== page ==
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A new restaurant has opened at Carnegie Mellon University with the help of Chartwells at CMU. Capital Grains is a salad and grain bowl dining concept serving students in the Tepper School of Business that is student-run and student-operated.
The mastermind and CEO behind this project is David You, a senior at Carnegie Mellon University studying business administration with a minor in computer science. He partnered with Chartwells at CMU to bring this ambitious project to life. We sat down with him for a virtual interview about his passion for entrepreneurship, how Capital Grains began, and where he wants to take the restaurant in the future.
Tell me a little bit about yourself and your experience with dining services.
I first started working with dining services in August 2022, as one of the Head Orientation Counselors leading initiatives to welcome the undergraduate class of 2026+. In this role, I worked closely with Joe Beaman, Director of Dining Services, and Mike Tokarek, District Regional Manager of Chartwells at CMU, to design the menu for Orientation Week.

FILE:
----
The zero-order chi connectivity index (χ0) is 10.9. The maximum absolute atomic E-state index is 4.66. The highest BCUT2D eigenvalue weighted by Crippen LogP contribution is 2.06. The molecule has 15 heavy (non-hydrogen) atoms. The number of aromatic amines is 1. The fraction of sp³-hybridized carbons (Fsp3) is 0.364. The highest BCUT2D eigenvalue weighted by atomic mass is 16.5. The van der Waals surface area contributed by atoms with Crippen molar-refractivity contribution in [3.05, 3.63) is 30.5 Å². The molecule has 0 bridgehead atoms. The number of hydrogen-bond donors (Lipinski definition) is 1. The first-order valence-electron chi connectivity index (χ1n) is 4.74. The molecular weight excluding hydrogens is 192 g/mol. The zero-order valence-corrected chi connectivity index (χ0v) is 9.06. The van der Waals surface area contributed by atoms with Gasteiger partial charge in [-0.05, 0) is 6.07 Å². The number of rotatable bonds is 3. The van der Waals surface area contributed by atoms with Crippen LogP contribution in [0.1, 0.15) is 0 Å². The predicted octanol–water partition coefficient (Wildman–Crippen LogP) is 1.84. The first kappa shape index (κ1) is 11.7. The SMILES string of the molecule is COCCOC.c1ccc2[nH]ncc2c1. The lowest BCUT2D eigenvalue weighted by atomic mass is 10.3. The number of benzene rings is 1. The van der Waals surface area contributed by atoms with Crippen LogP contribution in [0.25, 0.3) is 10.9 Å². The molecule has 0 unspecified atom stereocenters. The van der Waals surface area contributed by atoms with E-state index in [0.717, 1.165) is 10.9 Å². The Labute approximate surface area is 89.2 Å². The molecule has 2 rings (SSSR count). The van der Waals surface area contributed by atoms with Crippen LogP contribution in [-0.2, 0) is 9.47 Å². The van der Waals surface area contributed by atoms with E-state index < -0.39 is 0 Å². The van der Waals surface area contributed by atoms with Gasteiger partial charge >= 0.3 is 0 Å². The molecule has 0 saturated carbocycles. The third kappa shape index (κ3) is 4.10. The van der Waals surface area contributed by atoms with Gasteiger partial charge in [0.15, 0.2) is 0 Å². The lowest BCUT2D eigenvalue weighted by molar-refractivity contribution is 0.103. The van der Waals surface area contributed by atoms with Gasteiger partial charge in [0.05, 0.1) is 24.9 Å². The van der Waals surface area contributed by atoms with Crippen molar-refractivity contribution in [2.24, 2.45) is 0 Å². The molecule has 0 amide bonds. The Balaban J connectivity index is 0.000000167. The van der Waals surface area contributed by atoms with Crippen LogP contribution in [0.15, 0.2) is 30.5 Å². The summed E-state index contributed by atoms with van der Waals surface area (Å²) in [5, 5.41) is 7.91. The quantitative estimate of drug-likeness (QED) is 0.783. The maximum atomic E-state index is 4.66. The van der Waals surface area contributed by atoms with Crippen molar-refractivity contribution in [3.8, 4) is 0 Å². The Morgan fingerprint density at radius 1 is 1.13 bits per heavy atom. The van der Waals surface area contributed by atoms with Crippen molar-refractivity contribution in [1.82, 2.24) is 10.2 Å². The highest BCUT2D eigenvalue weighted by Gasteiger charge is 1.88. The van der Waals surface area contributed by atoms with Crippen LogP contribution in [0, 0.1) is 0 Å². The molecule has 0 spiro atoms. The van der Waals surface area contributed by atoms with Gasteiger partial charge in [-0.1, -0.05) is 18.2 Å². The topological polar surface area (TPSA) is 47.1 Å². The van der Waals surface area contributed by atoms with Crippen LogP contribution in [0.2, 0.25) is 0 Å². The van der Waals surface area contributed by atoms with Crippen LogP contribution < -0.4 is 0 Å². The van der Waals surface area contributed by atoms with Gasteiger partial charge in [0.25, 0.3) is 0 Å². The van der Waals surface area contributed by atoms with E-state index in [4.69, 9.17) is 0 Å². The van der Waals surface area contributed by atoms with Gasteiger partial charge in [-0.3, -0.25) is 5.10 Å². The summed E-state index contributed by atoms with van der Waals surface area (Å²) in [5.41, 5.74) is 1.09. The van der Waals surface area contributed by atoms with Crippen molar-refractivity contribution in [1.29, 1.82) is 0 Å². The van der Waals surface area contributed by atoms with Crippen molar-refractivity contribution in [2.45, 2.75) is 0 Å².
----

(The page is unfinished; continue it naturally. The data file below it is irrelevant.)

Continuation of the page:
How did the partnership begin?
A few weeks after Orientation Week ended, Joe and Mike messaged me to meet for lunch. Initially, I thought they wanted me to work on backend infrastructure, so I was incredibly surprised, nervous, and excited when they brought up the idea of building a student-run and student-operated restaurant. I had this inexplicable feeling that this would be an incredible learning experience, even though we had no structure beyond the initial idea.
What inspired you to start Capital Grains?
I’ve always had a passion for cooking and management, and this was the perfect opportunity to combine those two skills. I started cooking during my sophomore year in the spring of 2021 after returning to campus from a year online. I fell in love with it after I made my first dish. There’s something incredibly rewarding about making food from scratch, refining recipes, and seeing people’s faces light up when they like my food.